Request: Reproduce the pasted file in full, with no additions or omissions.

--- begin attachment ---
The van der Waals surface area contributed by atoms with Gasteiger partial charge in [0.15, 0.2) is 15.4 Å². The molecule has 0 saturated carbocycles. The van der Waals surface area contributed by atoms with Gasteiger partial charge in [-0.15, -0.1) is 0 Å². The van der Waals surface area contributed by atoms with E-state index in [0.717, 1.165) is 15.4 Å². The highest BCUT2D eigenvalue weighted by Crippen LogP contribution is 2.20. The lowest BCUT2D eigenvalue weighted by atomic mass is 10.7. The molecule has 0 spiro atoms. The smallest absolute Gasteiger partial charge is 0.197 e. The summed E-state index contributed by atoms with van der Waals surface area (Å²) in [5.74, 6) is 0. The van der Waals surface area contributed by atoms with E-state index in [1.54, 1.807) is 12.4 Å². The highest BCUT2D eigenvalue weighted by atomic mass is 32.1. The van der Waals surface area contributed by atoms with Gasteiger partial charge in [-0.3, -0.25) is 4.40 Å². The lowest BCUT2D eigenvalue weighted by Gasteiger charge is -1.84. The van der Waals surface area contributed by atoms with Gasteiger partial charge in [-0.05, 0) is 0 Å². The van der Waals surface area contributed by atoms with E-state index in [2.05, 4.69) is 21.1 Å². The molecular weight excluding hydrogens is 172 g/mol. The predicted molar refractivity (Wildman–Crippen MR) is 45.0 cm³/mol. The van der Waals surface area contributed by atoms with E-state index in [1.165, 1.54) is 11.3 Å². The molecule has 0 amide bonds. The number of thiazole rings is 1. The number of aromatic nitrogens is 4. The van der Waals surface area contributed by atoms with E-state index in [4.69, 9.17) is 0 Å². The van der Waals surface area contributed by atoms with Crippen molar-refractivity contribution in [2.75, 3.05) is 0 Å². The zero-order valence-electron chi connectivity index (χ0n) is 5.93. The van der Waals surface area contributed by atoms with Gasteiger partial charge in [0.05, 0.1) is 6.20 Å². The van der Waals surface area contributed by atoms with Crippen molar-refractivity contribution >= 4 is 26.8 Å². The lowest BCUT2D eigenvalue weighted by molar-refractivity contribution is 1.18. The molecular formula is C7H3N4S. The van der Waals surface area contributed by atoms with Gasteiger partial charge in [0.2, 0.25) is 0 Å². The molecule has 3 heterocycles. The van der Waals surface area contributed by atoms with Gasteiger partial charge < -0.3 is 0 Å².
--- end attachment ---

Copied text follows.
The van der Waals surface area contributed by atoms with Gasteiger partial charge in [0.15, 0.2) is 15.4 Å². The molecule has 0 saturated carbocycles. The van der Waals surface area contributed by atoms with Gasteiger partial charge in [-0.15, -0.1) is 0 Å². The van der Waals surface area contributed by atoms with E-state index in [0.717, 1.165) is 15.4 Å². The highest BCUT2D eigenvalue weighted by Crippen LogP contribution is 2.20. The lowest BCUT2D eigenvalue weighted by atomic mass is 10.7. The molecule has 0 spiro atoms. The smallest absolute Gasteiger partial charge is 0.197 e. The summed E-state index contributed by atoms with van der Waals surface area (Å²) in [5.74, 6) is 0. The van der Waals surface area contributed by atoms with E-state index in [1.54, 1.807) is 12.4 Å². The highest BCUT2D eigenvalue weighted by atomic mass is 32.1. The van der Waals surface area contributed by atoms with Gasteiger partial charge in [-0.3, -0.25) is 4.40 Å². The lowest BCUT2D eigenvalue weighted by Gasteiger charge is -1.84. The van der Waals surface area contributed by atoms with Gasteiger partial charge in [-0.05, 0) is 0 Å². The van der Waals surface area contributed by atoms with E-state index in [2.05, 4.69) is 21.1 Å². The molecular weight excluding hydrogens is 172 g/mol. The predicted molar refractivity (Wildman–Crippen MR) is 45.0 cm³/mol. The van der Waals surface area contributed by atoms with E-state index in [1.165, 1.54) is 11.3 Å². The molecule has 0 amide bonds. The number of thiazole rings is 1. The number of aromatic nitrogens is 4. The van der Waals surface area contributed by atoms with E-state index in [4.69, 9.17) is 0 Å². The van der Waals surface area contributed by atoms with Crippen molar-refractivity contribution in [2.75, 3.05) is 0 Å². The zero-order valence-electron chi connectivity index (χ0n) is 5.93. The van der Waals surface area contributed by atoms with Gasteiger partial charge in [0.05, 0.1) is 6.20 Å². The van der Waals surface area contributed by atoms with Crippen molar-refractivity contribution >= 4 is 26.8 Å². The lowest BCUT2D eigenvalue weighted by molar-refractivity contribution is 1.18. The molecular formula is C7H3N4S. The van der Waals surface area contributed by atoms with Gasteiger partial charge in [0.2, 0.25) is 0 Å². The molecule has 3 heterocycles. The van der Waals surface area contributed by atoms with Gasteiger partial charge < -0.3 is 0 Å².